STiR coffee and tea magazine

Volume 5, Number 3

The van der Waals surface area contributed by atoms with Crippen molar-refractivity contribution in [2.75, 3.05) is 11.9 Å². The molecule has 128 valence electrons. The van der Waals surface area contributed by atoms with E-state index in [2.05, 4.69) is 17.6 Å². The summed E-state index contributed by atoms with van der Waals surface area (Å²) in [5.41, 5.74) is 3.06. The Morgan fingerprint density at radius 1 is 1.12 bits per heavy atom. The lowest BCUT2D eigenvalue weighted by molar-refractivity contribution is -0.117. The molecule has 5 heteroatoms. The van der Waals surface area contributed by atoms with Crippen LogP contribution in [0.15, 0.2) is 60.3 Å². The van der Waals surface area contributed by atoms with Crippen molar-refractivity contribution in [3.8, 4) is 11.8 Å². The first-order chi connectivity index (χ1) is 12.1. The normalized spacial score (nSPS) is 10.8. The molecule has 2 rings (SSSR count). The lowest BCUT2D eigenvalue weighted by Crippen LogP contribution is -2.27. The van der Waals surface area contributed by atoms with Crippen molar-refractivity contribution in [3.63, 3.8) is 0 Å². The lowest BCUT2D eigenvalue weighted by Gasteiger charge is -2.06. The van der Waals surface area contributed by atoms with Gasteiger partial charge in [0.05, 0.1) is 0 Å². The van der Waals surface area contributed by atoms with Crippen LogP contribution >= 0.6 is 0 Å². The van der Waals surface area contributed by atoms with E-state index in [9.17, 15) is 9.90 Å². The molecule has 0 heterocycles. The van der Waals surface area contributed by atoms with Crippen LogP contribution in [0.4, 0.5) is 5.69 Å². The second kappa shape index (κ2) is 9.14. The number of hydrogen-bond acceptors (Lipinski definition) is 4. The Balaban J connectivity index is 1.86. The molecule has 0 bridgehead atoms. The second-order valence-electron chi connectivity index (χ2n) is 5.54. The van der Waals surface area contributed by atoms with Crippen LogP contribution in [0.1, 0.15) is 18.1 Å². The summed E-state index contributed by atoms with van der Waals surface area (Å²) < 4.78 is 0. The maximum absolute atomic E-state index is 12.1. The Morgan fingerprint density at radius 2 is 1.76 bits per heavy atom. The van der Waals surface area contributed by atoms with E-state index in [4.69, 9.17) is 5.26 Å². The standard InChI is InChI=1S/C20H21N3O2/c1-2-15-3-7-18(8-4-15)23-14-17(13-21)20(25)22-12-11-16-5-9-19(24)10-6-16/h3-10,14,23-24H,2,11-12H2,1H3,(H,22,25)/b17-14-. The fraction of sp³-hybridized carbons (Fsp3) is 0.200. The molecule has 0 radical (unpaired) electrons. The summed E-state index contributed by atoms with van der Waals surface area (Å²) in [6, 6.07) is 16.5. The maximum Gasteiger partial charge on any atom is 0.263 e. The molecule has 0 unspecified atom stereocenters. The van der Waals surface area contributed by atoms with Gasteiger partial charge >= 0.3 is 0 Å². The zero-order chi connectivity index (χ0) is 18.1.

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30 STiR tea & coffee industry international / Issue 3, 2016 (June/July) By Jane Pettigrew DARJEELING, West Bengal Darjeeling tea, with its delicate fruity elegance and gentle hints of fresh mown grass, is one of the world's best-known and best-loved teas. And malty smooth Assams fill mugs and pots at millions of breakfast tables every day of the year. But as tea lovers sip these coveted specialty teas, they perhaps know nothing of the problems that have faced these two famous tea-growing origins during the past 50 or more years. They may have heard of Darjeeling's Ambootia Tea Estate but have no idea that owner Sanjay Bansal is buy- ing up sick gardens in both Darjeeling and Assam and introducing biodynamic farming methods in order to turn them around, bring them back to good health, and produce good quality tea while also concerning himself with the sustainability and well-being of the tea gardens, the workers, the livestock, the tea plants and the environment. Gradual decline The root of the problem facing today's failing tea gardens dates to the 1950s. After the Second World War, countries all around the world were realigning to face a new and very different future. Industries had to re-organize and redefine themselves as markets changed or disappeared. Companies that had churned out ammunitions and arms dur- ing the war years had to find new uses for their nitrogen and nitrate-based products and so, as agriculture expanded to feed a growing world population, they manufactured nitrogen-based fertilizers to support inefficient and struggling agricultural practices. At the same time in India, where 90% of the population depended on agriculture, the new socialist republic, established after independence, needed farming to expand and become more productive. The government subsidized agricultural inputs such as fertilisers, making India a large market for nitrogen-based agro-products, many of which found their way to Darjeeling. Ambootia Rescues Sick Tea Gardens With more and more tea gardens in Darjeeling and Assam becoming sick and unprofitable, Sanjay Bansal's organic and biodynamic Ambootia Group is working to revive and regenerate these valued Indian regions. Pluckers at Ambootia Tea Estate in Darjeeling, India Gathering tea seeds to plant new stock

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